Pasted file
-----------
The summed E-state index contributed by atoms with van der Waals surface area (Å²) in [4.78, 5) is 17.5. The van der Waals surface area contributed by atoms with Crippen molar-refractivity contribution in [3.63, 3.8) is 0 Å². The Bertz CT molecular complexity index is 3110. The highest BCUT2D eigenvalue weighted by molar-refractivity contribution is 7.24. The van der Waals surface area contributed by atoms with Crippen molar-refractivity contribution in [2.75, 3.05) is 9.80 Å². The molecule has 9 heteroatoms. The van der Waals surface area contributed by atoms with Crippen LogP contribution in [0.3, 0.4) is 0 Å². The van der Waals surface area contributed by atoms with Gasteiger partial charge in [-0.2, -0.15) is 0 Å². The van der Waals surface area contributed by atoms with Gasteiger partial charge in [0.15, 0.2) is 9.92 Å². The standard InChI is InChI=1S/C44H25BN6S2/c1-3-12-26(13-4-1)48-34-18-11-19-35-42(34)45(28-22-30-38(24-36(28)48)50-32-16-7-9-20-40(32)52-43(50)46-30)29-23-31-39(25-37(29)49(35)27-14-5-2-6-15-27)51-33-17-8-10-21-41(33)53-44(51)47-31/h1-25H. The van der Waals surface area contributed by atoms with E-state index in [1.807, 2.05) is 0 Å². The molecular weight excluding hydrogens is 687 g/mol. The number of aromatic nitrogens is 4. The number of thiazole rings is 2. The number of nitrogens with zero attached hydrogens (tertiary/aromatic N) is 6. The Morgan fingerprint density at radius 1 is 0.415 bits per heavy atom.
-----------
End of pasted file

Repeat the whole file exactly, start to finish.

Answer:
The summed E-state index contributed by atoms with van der Waals surface area (Å²) in [4.78, 5) is 17.5. The van der Waals surface area contributed by atoms with Crippen molar-refractivity contribution in [3.63, 3.8) is 0 Å². The Bertz CT molecular complexity index is 3110. The highest BCUT2D eigenvalue weighted by molar-refractivity contribution is 7.24. The van der Waals surface area contributed by atoms with Crippen molar-refractivity contribution in [2.75, 3.05) is 9.80 Å². The molecule has 9 heteroatoms. The van der Waals surface area contributed by atoms with Crippen LogP contribution in [0.3, 0.4) is 0 Å². The van der Waals surface area contributed by atoms with Gasteiger partial charge in [-0.2, -0.15) is 0 Å². The van der Waals surface area contributed by atoms with Gasteiger partial charge in [0.15, 0.2) is 9.92 Å². The standard InChI is InChI=1S/C44H25BN6S2/c1-3-12-26(13-4-1)48-34-18-11-19-35-42(34)45(28-22-30-38(24-36(28)48)50-32-16-7-9-20-40(32)52-43(50)46-30)29-23-31-39(25-37(29)49(35)27-14-5-2-6-15-27)51-33-17-8-10-21-41(33)53-44(51)47-31/h1-25H. The van der Waals surface area contributed by atoms with E-state index in [1.807, 2.05) is 0 Å². The molecular weight excluding hydrogens is 687 g/mol. The number of aromatic nitrogens is 4. The number of thiazole rings is 2. The number of nitrogens with zero attached hydrogens (tertiary/aromatic N) is 6. The Morgan fingerprint density at radius 1 is 0.415 bits per heavy atom.